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article imageSWIFT cuts interbank services to Iran on orders of EU Council

By Anne Sewell     Mar 15, 2012 in World
Brussels - The Brussels-based transaction provider, SWIFT, has announced that it has been instructed to cut services to Iranian financial institutions that are subject to EU sanctions, to comply with the EU Council directive.
RT reports that the Society for Worldwide Interbank Financial Telecommunication, or SWIFT, is crucial to Iran’s oil and other trade.
In terms of the sanctions being applied to Iran, the EU Council decision prohibits companies like SWIFT from continuing to provide financial message services to banks in Iran that are EU-sanctioned.
SWIFT, along with its customer community have been notified of the disconnection, which will become effective on Saturday 17 March 2012 at 16.00 GMT.
On the SWIFT website the statement reads:
“This EU decision forces SWIFT to take action” said Lázaro Campos, CEO of SWIFT. “Disconnecting banks is an extraordinary and unprecedented step for SWIFT. It is a direct result of international and multilateral action to intensify financial sanctions against Iran.”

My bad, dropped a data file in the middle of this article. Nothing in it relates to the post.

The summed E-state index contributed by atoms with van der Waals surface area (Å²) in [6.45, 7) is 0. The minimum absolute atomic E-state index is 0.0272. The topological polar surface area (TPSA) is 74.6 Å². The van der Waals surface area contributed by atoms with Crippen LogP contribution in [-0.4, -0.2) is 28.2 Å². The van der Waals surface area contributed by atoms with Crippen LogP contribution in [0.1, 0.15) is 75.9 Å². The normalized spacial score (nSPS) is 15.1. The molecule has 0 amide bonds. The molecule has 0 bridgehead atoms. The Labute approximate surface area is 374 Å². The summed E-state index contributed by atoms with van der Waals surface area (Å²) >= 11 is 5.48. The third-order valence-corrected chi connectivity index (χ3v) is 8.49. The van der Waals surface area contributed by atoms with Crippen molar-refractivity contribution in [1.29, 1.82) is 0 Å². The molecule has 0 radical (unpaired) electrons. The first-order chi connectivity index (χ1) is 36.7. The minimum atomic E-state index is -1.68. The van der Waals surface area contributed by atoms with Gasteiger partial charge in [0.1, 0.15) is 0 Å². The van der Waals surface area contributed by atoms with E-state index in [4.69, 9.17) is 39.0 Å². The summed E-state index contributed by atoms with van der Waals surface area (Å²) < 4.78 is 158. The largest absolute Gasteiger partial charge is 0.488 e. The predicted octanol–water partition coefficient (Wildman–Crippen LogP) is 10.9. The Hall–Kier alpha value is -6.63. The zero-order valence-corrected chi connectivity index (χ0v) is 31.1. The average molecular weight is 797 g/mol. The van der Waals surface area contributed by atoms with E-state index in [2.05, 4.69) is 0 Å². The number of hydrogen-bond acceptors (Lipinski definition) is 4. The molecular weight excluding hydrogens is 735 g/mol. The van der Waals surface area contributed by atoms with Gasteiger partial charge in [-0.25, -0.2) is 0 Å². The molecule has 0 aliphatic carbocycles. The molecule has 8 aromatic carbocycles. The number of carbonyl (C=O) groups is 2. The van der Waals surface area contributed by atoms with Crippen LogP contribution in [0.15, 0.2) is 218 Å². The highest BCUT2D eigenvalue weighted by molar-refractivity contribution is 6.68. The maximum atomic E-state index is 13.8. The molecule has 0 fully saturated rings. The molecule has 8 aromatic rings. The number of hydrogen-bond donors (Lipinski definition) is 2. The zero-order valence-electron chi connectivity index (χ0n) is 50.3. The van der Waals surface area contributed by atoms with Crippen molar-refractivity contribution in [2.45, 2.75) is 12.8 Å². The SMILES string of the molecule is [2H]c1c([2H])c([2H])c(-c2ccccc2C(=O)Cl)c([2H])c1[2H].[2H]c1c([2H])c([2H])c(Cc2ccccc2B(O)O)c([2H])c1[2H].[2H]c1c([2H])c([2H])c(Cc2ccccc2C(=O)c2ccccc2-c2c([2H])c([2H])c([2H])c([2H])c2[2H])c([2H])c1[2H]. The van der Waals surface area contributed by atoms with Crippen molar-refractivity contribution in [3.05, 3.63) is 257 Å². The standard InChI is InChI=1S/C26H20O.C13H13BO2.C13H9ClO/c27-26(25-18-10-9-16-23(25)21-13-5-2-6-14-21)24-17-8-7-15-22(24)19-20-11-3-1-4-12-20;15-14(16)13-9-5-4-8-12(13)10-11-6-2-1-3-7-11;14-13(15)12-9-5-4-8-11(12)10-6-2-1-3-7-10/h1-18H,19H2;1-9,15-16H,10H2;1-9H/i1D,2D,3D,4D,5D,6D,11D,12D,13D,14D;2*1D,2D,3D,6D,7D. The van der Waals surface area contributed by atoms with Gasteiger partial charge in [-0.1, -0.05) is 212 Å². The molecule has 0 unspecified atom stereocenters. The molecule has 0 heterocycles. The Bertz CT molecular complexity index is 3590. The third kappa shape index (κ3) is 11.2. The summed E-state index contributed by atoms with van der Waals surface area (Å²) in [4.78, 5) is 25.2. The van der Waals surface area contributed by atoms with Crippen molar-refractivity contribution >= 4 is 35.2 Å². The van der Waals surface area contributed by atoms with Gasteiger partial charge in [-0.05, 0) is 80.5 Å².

The EU Council has already imposed asset freezes and other restrictions on a number of organizations and people associated with Iran's nuclear activities. The ban by SWIFT increases the pressure, aiming to persuade Iran to drop its nuclear program.
It is hoped that this move might also buy time for the U.S. to dissuade Israel from launching a pre-emptive military strike on Iran.
It is believed by some that this plan might actually backfire and that it could send oil prices soaring and undermine SWIFT’s reputation.
The Brussels-based organization is a banking hub used by virtually every nation and corporation around the world but is also forced to abide by EU Council decisions.
The SWIFT website further states: "SWIFT has been and remains in full compliance with all applicable sanctions regulations of the multiple jurisdictions in which it operates, and has received confirmation of this from the competent regulatory authorities. As a global provider of secure messaging services, SWIFT has no involvement in or control over the underlying financial transactions that are contained in the messages of its member banks."
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